Friday, June 12, 2009

Gold, Oil, Dollar and Market Update

The 'Helicopter Economics Investing Guide' is meant to help educate people on how to make profitable investing choices in the current economic environment. In addition to the term helicopter economics, we have also coined the term, helicopternomics, to describe the current monetary and fiscal policies of the U.S. government and to update the old-fashioned term wheelbarrow economics.

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Gold and silver had sharp sell offs this morning, while the dollar rallied. If you believe the press reports (and in general, you shouldn't), gold and silver sold off because the dollar was rallying. The dollar was supposedly rallying because of bad figures on Eurozone industrial production. Are they likely to be worse than the U.S. production figures after GM's bankruptcy (production is being closed down during the summer)? Probably not. If you look, you will see despite the screaming headlines the dollar was not up that much. As of now, the trade-weighted dollar is trading at 80.07, up from yesterday's close of 79.36. The breakdown point is 78.33.

The drop in gold and silver is more than overdone. Gold closed strongly yesterday at $962. Optimism for the U.S. dollar is also being fueled because the treasury auction went well this week and there was supposedly heavy demand for long-term U.S. treasuries from foreign buyers (I had difficulty not laughing as I wrote that last statement). What outrageous claims will the government make next? For those not paying attention, interest rates on the 10-year bond hit 4% yesterday, double the low of 2%. Not exactly and indication that these bonds are experiencing increasing demand relative to supply (interest rates would be falling if this was true, looks to me like they doubled).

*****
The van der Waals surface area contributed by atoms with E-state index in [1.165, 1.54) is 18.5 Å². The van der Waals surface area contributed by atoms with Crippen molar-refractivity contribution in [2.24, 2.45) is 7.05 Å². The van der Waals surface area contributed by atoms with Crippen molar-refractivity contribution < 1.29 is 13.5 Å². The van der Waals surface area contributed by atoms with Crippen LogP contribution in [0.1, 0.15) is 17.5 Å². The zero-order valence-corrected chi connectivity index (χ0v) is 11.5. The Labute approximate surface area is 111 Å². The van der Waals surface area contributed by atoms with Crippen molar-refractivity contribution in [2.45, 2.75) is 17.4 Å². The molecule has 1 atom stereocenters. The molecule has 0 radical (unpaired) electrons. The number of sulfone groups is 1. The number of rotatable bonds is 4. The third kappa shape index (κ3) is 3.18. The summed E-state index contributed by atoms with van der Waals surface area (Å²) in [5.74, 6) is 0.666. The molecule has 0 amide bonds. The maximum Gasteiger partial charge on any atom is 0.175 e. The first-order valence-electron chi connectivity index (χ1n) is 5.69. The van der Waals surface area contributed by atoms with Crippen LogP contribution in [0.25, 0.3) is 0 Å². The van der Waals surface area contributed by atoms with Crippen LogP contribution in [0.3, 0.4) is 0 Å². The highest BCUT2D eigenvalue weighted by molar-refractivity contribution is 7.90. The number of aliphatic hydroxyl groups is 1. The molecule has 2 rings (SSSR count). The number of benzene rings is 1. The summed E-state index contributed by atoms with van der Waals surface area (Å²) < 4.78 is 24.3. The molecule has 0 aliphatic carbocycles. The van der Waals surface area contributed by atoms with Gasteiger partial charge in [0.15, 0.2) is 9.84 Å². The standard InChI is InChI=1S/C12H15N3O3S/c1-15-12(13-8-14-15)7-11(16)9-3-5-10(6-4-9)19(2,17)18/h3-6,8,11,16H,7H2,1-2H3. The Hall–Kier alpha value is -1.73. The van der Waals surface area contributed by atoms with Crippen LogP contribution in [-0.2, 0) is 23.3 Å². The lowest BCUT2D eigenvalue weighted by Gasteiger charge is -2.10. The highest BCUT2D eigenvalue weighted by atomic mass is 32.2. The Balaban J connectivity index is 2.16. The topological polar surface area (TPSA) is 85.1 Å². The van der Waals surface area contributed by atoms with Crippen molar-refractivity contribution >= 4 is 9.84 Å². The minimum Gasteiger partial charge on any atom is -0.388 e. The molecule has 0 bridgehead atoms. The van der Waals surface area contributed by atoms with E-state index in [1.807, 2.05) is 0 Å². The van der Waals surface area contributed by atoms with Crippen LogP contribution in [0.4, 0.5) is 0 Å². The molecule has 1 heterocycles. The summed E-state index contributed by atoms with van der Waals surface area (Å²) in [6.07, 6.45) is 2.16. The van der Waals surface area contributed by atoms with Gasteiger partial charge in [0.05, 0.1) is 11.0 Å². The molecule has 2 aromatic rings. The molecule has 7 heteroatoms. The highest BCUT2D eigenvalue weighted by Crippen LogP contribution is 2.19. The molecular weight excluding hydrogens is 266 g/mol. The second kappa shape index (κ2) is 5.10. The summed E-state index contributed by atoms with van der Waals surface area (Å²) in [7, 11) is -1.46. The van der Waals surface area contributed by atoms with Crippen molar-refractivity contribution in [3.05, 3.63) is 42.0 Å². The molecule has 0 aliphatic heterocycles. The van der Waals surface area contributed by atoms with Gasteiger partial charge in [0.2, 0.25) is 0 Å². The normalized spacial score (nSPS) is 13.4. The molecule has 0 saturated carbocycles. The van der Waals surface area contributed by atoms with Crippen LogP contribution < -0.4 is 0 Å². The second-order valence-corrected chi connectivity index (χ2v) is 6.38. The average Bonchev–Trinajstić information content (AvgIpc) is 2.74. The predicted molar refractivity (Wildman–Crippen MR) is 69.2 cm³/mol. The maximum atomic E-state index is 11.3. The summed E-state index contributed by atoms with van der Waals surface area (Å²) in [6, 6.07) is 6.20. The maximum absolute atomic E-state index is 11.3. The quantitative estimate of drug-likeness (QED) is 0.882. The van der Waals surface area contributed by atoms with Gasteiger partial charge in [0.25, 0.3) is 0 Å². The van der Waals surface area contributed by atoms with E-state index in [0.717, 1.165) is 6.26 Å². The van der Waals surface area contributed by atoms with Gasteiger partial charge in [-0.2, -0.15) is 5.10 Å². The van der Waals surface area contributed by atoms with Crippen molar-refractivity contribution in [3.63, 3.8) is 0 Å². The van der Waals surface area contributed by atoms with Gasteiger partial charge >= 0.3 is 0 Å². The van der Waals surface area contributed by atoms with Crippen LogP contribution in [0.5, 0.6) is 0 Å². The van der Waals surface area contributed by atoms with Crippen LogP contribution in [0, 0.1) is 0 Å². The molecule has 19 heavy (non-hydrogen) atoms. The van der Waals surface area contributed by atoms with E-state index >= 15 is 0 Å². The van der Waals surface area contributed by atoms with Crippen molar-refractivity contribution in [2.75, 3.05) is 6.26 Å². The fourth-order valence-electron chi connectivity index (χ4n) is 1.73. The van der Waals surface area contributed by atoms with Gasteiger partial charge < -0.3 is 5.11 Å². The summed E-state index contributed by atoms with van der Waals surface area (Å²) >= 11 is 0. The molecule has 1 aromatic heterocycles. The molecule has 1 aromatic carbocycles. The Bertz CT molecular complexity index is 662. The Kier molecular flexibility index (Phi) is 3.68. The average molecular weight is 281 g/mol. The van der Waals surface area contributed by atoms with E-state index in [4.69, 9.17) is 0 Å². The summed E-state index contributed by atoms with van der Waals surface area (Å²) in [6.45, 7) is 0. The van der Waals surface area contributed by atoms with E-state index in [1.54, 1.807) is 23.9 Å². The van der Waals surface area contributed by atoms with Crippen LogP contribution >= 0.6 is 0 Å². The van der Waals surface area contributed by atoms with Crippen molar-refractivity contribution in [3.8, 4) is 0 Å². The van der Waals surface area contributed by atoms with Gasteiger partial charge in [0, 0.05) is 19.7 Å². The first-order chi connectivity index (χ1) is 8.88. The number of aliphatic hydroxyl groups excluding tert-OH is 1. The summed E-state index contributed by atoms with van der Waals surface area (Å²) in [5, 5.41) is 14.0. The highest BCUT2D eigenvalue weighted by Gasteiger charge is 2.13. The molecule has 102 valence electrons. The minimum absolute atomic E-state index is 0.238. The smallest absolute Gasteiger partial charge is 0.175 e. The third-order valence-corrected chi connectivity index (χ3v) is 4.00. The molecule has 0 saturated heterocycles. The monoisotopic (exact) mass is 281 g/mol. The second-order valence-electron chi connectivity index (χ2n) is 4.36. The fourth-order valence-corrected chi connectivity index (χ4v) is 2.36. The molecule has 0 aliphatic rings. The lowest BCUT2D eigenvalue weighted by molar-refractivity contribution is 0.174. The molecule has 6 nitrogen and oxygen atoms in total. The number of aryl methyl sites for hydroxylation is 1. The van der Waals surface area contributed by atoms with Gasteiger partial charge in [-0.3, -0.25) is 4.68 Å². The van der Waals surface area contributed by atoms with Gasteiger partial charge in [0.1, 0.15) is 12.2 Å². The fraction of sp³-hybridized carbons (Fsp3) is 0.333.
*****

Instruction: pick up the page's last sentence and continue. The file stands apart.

Oil was over 73 yesterday and I began taking some profits in ERX and to a lesser extent DXO. The oil rally has been going on four months now and seems to be losing steam as we approach major resistance around 77. Stocks are likely to get into trouble when the S&P gets to 1000. Resistance is very strong at that point. When you have large profits, its always a good idea to take some money off the table.

For those who don't want to hold U.S. dollars, there are a lot more options in ETFs than there used to be. While we have mentioned FXA and FXC (the Australian and Canadian dollar ETFs) previously, you can now buy New Zealand (BNZ) dollars as well. You can even buy emerging market currencies such as the Brazilian Real (BZF). For a more complex trade, you can consider DBV. This ETF is double long the three G20 currencies with the highest interest rate and simultaneously short the three currencies with the lowest interest rate.

NEXT: G8 Hot Air Inflates Dollar

Daryl Montgomery
Organizer,New York Investing meetup

This posting is editorial opinion. Like all other postings for this blog, there is no intention to endorse the purchase or sale of any security.

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